For most of us, speaking in front of two or more people can be uncomfortable, even frightful. For me, it was exceptionally so. When I was 30 years old, I left my native country, Haiti, and needed to learn to speak English. My accent made it hard for me to communicate and this new challenging world of the United States took my voice away and made me silent.
Despite my silence, I was always seeking for any opportunity to grow. I realized that I could not become a better version of myself if I did not overcome that fear of speaking. I knew I had to learn how to properly talk with others.
At my first Toastmasters meeting, I joined Impact 21. The club welcomed me and encouraged me to participate in Table Topic. Impact 21 was the place to be. They coached me and helped me leave my corner. After a few months, the club encouraged me to participate in the humorous speech competition, which was way out of my comfort zone. The challenge was thrilling. I even made it to the District contest!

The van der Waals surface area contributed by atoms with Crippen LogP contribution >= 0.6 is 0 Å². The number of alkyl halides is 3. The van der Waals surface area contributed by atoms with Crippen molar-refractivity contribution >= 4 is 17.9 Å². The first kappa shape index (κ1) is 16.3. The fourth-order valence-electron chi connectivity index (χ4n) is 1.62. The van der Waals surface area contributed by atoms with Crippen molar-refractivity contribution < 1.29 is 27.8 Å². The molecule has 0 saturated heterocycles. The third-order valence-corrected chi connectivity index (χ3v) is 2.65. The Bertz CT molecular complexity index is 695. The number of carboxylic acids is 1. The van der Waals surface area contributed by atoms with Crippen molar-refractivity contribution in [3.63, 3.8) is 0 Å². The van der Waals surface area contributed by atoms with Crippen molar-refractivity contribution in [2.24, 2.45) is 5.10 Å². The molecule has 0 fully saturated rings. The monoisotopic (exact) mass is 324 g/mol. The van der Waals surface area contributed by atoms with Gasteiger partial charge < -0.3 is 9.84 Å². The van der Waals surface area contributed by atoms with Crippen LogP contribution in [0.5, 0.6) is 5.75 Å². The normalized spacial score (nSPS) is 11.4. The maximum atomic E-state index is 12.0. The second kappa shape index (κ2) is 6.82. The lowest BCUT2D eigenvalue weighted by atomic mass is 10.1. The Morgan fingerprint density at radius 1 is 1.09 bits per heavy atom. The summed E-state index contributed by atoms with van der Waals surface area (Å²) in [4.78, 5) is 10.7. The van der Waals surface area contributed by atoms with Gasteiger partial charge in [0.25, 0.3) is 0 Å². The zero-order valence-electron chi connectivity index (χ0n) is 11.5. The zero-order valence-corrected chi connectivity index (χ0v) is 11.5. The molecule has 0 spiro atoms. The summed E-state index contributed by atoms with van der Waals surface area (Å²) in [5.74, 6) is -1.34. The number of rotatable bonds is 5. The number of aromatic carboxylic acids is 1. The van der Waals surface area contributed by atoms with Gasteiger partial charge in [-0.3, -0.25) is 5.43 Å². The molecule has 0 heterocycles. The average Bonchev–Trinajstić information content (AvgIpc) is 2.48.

From the all the advice I received, Vice President of Education Mario Lewis, who understood that my accent was my handicap, gave me a piece that set me free. He told me to publicly acknowledge my accent with in the first sentence of my speech and to choose words that I was comfortable pronouncing. Search for comfortable words actually increased my vocabulary.
Participating in table topics was the most beneficial to me. At the time, I was thinking in French then translating in English. With a 1-2 minutes extemporaneous speech, I had to learn to stop that habit and think in English only. I had to learn to take a deep breath, think about what was asked, take time to enunciate my words, and speak slowly.
My Toastmasters journey is not over. I am still learning. I am still improving myself. And I am still gaining more confidence. The tremendous support of my speaking family at Impact 21 makes me realize that once I am ready, I can speak in front of the world.